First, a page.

Rare interview with Kim Jong-Il’s grandson appears on YouTube

Kim Han-Sol, 17, describes growing up in North Korea under his grandfather's controversial regime.


Michelle Jaworski

Internet Culture

Published Oct 19, 2012   Updated Jun 2, 2021, 9:06 am CDT

A candid interview with the teenage grandson of Kim Jong-Il gives a rare glimpse into growing up in one of the world’s most secretive nations.

The Wall Street Journal reported last October that Kim Han-Sol, 17, the son of Kim Jong-Il’s eldest son Kim Jong-Nam, attended a private high school in Bosnia and Herzegovina on a study visa, but the trail ran cold on information about him once he deleted or restricted access to all of his social media accounts.

Kim spoke with former United Nations Under-Secretary General Elisabeth Rehn, who helped found the United World College in Mostar, where Kim is a student. The two-part interview was conducted in English for Finnish TV and uploaded to YouTube on Tuesday.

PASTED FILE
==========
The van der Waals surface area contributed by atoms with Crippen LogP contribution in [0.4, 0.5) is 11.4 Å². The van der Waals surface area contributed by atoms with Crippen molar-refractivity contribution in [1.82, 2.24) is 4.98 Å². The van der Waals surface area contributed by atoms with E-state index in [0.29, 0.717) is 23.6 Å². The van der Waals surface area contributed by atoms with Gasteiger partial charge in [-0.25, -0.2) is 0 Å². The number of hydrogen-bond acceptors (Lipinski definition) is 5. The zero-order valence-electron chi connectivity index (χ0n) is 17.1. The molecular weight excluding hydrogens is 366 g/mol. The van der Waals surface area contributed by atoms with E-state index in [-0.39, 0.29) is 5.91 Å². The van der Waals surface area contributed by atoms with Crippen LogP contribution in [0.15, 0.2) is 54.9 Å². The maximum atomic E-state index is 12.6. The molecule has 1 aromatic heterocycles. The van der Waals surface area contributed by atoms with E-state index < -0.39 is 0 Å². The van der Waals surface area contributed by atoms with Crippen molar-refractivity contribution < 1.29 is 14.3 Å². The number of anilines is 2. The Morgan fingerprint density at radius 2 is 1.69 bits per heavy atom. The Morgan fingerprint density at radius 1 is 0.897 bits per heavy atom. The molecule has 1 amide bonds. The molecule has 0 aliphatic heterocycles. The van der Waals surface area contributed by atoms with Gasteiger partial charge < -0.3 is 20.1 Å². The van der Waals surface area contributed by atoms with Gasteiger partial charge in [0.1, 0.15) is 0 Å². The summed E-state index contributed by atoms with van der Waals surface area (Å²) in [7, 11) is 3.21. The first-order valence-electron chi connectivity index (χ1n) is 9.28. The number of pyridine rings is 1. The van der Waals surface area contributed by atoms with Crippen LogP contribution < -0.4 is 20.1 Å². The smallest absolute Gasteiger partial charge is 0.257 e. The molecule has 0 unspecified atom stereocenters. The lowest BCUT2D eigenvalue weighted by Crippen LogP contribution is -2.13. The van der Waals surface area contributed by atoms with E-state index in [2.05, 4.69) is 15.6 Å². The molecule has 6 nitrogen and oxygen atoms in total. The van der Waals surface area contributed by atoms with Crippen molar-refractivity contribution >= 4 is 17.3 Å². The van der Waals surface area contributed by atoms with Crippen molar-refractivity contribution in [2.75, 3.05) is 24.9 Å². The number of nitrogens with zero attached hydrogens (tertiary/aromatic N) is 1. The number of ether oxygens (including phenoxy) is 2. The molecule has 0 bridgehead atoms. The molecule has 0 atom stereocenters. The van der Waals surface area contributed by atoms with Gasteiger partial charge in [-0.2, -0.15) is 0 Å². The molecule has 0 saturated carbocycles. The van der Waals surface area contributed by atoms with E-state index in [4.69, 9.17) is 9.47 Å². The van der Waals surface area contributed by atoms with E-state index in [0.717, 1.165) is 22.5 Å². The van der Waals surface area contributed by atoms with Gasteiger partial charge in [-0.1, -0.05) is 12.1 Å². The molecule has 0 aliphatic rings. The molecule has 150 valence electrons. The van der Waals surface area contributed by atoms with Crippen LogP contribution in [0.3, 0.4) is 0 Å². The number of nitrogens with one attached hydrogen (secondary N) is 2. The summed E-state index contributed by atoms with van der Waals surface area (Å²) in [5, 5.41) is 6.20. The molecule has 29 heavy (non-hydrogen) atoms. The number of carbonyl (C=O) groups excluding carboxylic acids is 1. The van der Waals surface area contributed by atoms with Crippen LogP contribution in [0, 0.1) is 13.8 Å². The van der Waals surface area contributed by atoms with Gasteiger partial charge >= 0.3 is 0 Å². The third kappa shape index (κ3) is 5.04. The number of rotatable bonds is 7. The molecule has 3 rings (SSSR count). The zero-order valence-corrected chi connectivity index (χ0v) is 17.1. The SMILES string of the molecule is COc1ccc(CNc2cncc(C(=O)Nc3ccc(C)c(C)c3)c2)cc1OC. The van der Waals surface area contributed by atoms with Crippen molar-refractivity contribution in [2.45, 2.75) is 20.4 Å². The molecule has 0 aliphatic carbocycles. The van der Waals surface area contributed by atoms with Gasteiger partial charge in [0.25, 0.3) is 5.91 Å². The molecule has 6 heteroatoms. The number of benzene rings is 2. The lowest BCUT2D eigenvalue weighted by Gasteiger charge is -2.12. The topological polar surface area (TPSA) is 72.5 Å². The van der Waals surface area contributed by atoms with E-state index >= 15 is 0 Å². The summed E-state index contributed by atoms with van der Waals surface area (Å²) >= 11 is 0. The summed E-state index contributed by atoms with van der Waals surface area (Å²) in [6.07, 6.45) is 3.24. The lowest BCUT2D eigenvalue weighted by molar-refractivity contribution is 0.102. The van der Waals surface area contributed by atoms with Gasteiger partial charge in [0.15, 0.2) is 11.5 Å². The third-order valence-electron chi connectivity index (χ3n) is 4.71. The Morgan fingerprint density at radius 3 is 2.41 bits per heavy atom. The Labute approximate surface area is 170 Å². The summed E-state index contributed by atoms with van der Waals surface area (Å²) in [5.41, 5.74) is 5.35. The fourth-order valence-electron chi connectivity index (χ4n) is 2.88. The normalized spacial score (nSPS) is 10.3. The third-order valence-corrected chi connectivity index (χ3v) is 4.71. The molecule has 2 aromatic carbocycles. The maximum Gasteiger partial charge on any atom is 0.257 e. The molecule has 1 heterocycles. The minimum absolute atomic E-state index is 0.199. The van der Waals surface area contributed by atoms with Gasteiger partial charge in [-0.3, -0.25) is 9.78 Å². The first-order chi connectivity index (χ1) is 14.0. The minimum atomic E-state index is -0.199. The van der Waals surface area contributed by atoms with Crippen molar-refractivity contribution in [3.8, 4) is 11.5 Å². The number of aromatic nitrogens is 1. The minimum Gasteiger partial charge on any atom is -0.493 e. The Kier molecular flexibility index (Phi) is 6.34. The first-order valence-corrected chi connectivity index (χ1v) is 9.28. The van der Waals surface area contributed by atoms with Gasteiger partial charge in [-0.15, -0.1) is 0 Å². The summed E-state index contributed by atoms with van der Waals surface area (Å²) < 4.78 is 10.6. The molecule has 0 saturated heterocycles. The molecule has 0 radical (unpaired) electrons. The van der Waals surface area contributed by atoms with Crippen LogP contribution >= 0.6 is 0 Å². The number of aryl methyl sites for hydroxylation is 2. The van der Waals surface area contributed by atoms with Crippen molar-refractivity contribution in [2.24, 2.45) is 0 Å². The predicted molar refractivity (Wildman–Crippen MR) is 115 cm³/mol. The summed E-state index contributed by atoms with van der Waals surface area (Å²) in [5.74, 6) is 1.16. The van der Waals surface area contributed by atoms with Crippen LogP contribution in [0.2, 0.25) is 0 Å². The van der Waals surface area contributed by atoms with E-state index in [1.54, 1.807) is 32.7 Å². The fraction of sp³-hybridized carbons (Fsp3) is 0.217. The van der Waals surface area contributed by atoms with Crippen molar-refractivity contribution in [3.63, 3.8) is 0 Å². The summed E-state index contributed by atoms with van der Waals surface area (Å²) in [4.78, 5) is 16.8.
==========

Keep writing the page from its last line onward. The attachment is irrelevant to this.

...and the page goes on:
Calm and collected, Kim described his childhood as being “very isolated” in order to keep a low profile, much of which was spent with his mother’s family. Kim’s father fell out of favor with the former ruler in 2001 and the family lived in the Chinese territory of Macau.

Kim, who had never met Kim Jong-Il, was curious about him, like much of the international media, and wanted to find out more about him.

“I always wanted to meet [Kim Jong-Il], because I just wanted to know what kind of person he is,” Kim said, who hoped that the ruler would come find him.

Kim called his uncle, North Korea’s new leader Kim Jong-Un, a “dictator” when asked about him, but he didn’t know about the process. Kim Jong-Nam told a Japanese journalist in an email exchange that Kim Jong-Un lacked “any sense of duty or seriousness.”

He said that it was initially awkward meeting students from South Korea and the U.S. due to the conflicts they have with North Korea, but they were soon all able to understand each other and he considers them his friends.

“At the end of the day, we all have very similar core human values,” Kim said.

He also expressed a wish to become involved with voluntary and humanitarian work after he finished school, especially at home.

“I’ve always dreamed that one day I would go back [to North Korea] and make things better and make it easier for the people there,” Kim said.

Photo via processedturkey/YouTube

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*First Published: Oct 19, 2012, 2:15 pm CDT